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Dower Chests Once a Must for Brides







Shown: Paint-decorated pine and walnut dower chest, Courtesy: Pennsylvania, dates 1789; Courtesy of Southeby's





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Dower Chests Once A Must For Brides

As seen in The Antique Shoppe Newspaper, March 2008

You hear a lot about fancy weddings these days but nothing about dower chests. Yet, even into the 1950s brides-to-be stored fine linens and silver a dower chest, even though it may have been a cedar chest or even a metal foot locker. These days antique dower chests with fanciful painted surfaces fetch fancy prices at auction. Prices range in the high thousands.


The dower chest idea is centuries old. But, this tradition became important even in the new world with brides-to-be. These storage pieces were among the few pieces of furniture that the first colonists brought to America along with a variety of other chests. In 18th century America designs came from the countries of origin such as Holland and various regions of England.


By the early mid-seventeenth century craftsmen made paneled and carved oak chests in Ipswich, Massachusetts and Hartford, Connecticut. Among the most expensive dower chests when they make a rare auction appearance, are those made between 1675 and 1740

in the town of Hadley, Massachusetts. With good reason. According to experts only one hundred and twenty examples are known. A true rarity can sell at auction for over $150,000. Those made elsewhere in the 18th century can be had from over $2,000 to over $7,000, depending on the design and condition.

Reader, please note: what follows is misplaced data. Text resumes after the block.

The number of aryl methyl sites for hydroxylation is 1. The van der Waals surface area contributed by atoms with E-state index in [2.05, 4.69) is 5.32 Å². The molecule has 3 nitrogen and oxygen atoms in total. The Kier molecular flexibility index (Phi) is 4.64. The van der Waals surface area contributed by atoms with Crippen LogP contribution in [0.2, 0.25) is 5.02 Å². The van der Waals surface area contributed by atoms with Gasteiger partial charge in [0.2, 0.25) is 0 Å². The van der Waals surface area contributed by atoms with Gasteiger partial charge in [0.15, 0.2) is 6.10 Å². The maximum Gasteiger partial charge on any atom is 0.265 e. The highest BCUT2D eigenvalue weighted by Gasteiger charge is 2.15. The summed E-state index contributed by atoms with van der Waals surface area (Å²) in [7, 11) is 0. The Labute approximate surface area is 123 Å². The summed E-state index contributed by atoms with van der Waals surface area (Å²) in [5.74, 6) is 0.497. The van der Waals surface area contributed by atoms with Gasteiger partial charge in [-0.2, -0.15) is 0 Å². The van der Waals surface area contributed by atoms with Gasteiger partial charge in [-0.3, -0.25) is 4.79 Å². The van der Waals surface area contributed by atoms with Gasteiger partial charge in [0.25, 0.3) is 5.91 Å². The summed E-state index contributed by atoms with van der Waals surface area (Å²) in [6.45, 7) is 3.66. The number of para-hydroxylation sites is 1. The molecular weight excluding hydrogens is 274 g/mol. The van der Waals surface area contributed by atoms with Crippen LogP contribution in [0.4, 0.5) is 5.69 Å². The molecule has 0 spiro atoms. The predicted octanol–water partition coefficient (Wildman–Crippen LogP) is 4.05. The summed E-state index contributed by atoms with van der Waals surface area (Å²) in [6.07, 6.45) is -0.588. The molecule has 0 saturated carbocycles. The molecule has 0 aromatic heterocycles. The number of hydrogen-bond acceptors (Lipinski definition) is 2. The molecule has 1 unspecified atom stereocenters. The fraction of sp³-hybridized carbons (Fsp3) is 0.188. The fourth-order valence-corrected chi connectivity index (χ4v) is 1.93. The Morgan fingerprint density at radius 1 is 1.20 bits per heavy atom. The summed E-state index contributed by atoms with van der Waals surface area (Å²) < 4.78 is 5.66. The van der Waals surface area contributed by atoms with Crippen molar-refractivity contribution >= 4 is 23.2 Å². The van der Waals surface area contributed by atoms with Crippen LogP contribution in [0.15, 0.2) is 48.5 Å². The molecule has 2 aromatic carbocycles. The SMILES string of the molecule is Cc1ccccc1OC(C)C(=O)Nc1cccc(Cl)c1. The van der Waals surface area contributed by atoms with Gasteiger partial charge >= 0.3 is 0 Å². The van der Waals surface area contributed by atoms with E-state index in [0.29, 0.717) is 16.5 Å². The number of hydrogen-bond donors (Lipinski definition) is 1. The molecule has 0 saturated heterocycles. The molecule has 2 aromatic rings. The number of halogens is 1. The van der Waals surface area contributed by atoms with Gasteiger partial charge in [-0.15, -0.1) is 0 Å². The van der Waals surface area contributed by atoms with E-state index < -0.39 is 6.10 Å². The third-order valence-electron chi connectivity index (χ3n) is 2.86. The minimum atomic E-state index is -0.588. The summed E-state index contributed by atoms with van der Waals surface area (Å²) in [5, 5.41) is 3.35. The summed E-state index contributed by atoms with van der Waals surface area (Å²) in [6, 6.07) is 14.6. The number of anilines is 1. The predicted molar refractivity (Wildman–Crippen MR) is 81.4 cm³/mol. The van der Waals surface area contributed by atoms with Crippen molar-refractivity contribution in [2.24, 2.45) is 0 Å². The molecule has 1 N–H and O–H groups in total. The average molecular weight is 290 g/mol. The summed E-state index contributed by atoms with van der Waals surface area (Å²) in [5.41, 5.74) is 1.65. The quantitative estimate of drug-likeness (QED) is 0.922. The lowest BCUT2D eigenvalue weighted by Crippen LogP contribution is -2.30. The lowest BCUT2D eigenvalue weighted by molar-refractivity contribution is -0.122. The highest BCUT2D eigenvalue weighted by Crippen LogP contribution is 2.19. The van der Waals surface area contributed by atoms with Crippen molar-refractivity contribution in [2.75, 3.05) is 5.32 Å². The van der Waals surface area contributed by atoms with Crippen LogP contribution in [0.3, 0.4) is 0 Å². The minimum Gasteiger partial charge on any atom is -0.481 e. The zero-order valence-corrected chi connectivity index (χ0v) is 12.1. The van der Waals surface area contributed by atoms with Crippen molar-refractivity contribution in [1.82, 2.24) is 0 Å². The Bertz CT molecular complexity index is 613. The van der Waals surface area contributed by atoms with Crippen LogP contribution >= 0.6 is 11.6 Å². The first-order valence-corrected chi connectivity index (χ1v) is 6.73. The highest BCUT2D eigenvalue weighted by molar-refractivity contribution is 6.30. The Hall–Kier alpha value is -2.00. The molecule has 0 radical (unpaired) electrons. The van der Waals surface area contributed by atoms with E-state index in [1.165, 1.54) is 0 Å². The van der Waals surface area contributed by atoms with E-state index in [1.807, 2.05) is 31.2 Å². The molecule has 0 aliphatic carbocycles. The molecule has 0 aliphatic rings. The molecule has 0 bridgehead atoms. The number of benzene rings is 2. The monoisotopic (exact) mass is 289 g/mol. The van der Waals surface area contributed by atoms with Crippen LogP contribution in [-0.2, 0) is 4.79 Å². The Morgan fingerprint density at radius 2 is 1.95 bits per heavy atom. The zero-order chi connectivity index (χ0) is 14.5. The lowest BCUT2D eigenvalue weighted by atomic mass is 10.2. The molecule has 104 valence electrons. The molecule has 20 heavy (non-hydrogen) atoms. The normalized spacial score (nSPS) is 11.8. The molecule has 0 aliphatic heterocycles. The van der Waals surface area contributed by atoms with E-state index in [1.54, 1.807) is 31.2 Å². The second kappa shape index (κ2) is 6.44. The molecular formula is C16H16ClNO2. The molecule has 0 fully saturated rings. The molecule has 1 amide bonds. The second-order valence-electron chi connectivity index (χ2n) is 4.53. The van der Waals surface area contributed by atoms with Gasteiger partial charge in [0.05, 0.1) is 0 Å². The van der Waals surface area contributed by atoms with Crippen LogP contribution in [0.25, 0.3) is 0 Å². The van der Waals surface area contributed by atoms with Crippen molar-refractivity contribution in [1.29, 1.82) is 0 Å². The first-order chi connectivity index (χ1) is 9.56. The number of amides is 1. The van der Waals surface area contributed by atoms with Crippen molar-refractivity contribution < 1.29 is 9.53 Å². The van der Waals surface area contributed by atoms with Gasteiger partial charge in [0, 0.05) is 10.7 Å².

Early American craftsmen began making changes in European chests adding their own touches. One of the first changes was to use a plain, pine board top, rather than the standard English top.


Another early change was made in the Jacobean style. Split baluster turnings were added to the flat surfaces in place of carved relief and then painted black.


By the 18th century it was fashionable to mimic expensive carving with painted “faux” reproductions. As a result the ornamental painter, both professional and itinerant became important influences, well into the 19th century.


One of the most common forms was “graining”, imitating wood graining with paint. The results could be very different, depending on the materials used. Putty and carbon from candle smoke as well as feathers, sponges and leather combs were among the objects used. In the late 18th century freehand painting was popular as a form of the Pennsylvania German techniques.


When a painted piece can be attributed to a specific artists, such as Johannes Spitler, Shenandoah County, Virginia, circa 1800, the price zooms.


CLUES: Faking of painting on once plain chests has been going on since  the 1920s when

interest in all things early American was first revived. Lots of faking was done during the 1976 Bicentennial as well. If you are offered a painted dower chest for a low price be suspicious. Sniff the wood. If it smells new it is. Look for aging in logical places where wear would take place.


If you have any questions, you can Email us at

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